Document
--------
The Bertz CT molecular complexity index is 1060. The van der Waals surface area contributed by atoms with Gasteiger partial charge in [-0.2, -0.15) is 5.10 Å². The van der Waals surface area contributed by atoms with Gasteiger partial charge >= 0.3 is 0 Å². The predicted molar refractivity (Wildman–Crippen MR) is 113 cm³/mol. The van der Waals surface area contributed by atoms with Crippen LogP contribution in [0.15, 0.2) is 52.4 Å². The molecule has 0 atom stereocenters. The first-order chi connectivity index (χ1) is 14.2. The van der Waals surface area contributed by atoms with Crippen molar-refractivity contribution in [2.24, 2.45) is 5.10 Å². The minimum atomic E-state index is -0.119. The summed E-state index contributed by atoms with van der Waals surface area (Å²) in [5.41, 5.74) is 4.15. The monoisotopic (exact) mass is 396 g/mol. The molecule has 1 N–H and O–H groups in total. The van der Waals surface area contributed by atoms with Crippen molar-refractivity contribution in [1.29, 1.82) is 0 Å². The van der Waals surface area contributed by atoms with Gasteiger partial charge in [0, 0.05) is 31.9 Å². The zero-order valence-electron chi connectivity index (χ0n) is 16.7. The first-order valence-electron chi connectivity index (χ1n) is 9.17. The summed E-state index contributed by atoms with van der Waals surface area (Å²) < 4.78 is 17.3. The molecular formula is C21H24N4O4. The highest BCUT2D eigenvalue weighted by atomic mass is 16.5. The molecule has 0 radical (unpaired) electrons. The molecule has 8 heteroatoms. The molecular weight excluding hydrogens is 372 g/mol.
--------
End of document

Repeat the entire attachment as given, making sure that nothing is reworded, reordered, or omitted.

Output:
The Bertz CT molecular complexity index is 1060. The van der Waals surface area contributed by atoms with Gasteiger partial charge in [-0.2, -0.15) is 5.10 Å². The van der Waals surface area contributed by atoms with Gasteiger partial charge >= 0.3 is 0 Å². The predicted molar refractivity (Wildman–Crippen MR) is 113 cm³/mol. The van der Waals surface area contributed by atoms with Crippen LogP contribution in [0.15, 0.2) is 52.4 Å². The molecule has 0 atom stereocenters. The first-order chi connectivity index (χ1) is 14.2. The van der Waals surface area contributed by atoms with Crippen molar-refractivity contribution in [2.24, 2.45) is 5.10 Å². The minimum atomic E-state index is -0.119. The summed E-state index contributed by atoms with van der Waals surface area (Å²) in [5.41, 5.74) is 4.15. The monoisotopic (exact) mass is 396 g/mol. The molecule has 1 N–H and O–H groups in total. The van der Waals surface area contributed by atoms with Crippen molar-refractivity contribution in [1.29, 1.82) is 0 Å². The van der Waals surface area contributed by atoms with Gasteiger partial charge in [0, 0.05) is 31.9 Å². The zero-order valence-electron chi connectivity index (χ0n) is 16.7. The first-order valence-electron chi connectivity index (χ1n) is 9.17. The summed E-state index contributed by atoms with van der Waals surface area (Å²) < 4.78 is 17.3. The molecular formula is C21H24N4O4. The highest BCUT2D eigenvalue weighted by atomic mass is 16.5. The molecule has 0 radical (unpaired) electrons. The molecule has 8 heteroatoms. The molecular weight excluding hydrogens is 372 g/mol.